|UPS official site|
The 20th Anniversary of the signing of the Americans with Disabilities Act was celebrated this past July.
That law provided, to use a hackneyed phrase, "a paradigm shift" in the lives of people with disabilities in the U.S.
I know. I lived through the "bad ol' days." Lack of access, certainly, was the modus operandi then. Worse was employment discrimination. Those with visible disabilities commonly heard the words Don't hire him. He'll be sick all the time and miss a lot of work.
It was no better for people whose disabilities were not immediately evident. My wife has a significant hearing impairment. More than once she was told that she shouldn't expect to find work in a laboratory setting. In fact, her graduate advisor told her "No one with a hearing impairment has a place in a laboratory."
I thought of that today when I received a UPS package. Most UPS routes seem to be handled by the same delivery driver. Today we had a substitute. He appeared to be in his forties, and he walked with a limp. It appeared his left knee was fused, and his lower left leg was severely damaged, or at least damaged enough that the bones in his lower leg had an elliptical curve.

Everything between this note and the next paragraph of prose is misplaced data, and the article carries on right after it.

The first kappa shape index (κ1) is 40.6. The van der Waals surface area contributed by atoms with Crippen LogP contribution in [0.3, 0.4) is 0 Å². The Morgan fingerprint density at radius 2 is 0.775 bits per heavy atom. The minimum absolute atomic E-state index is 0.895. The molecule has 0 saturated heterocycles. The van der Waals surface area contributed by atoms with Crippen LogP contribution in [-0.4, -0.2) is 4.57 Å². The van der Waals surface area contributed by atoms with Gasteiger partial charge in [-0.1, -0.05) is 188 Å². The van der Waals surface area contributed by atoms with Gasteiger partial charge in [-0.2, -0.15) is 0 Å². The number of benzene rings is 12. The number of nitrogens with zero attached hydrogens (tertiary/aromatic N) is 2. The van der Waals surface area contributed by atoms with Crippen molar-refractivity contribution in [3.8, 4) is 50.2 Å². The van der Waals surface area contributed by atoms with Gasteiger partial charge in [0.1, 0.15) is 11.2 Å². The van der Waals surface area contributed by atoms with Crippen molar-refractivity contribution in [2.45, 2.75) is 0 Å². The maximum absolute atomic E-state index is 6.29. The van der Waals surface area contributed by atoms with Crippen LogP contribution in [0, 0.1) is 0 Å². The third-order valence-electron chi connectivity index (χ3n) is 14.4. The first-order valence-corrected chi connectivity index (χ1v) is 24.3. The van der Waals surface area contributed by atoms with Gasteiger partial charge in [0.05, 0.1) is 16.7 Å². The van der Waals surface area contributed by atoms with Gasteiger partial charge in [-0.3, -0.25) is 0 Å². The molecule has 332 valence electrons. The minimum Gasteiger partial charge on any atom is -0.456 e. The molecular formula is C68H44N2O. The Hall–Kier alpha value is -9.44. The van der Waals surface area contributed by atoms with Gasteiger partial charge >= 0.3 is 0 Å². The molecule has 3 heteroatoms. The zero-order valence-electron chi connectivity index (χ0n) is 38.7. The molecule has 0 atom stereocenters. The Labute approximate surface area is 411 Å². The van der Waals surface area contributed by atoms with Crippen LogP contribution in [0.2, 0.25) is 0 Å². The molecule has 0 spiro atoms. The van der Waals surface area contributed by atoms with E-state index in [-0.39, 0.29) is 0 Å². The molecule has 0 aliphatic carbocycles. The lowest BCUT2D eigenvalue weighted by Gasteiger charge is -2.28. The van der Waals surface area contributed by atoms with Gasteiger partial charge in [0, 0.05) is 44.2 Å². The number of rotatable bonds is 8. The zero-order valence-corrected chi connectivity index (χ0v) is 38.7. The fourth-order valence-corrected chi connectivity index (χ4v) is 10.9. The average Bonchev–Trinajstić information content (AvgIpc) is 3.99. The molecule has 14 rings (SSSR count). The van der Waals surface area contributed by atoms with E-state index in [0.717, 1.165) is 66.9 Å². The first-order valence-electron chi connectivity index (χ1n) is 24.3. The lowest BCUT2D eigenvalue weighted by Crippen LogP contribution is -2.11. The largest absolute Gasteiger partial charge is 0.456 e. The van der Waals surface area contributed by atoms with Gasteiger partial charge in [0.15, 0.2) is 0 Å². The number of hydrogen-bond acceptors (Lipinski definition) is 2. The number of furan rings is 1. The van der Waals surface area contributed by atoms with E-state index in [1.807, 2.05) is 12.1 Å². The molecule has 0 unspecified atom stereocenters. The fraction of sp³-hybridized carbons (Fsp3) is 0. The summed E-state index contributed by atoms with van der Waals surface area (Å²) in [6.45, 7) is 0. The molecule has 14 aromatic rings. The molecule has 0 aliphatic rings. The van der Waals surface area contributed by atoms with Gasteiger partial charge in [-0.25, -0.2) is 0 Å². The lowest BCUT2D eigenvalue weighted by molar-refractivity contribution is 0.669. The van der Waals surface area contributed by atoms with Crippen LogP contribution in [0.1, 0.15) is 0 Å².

Is UPS a progressive company, or is this person's appearance on a delivery route a result of the ADA? I am certain UPS has other people with disabilities, visible or not, employed, but it was remarkable to me that the man was doing a job that two decades ago he probably would have been told, "Oh, no. That job is for someone with two good legs."
I'll never know. What I do know is that the ADA changed America for the better. Oh, yeah? What about all those frivolous drive-by lawsuits? What about big government interfering with how someone wants to run a business?
We all give up something to live in a civilized, democratic society. Being compelled to accommodate a business to the provisions of the ADA is no different to me than its owner being forced to have that same business conform to zoning laws, fair labor practices, and environmental regulations.
As for me, I don't think UPS is accommodating itself to aid people with disabilities because of a charitable outlook. It is obeying the law mandated by a progressive society. And that's how it should be.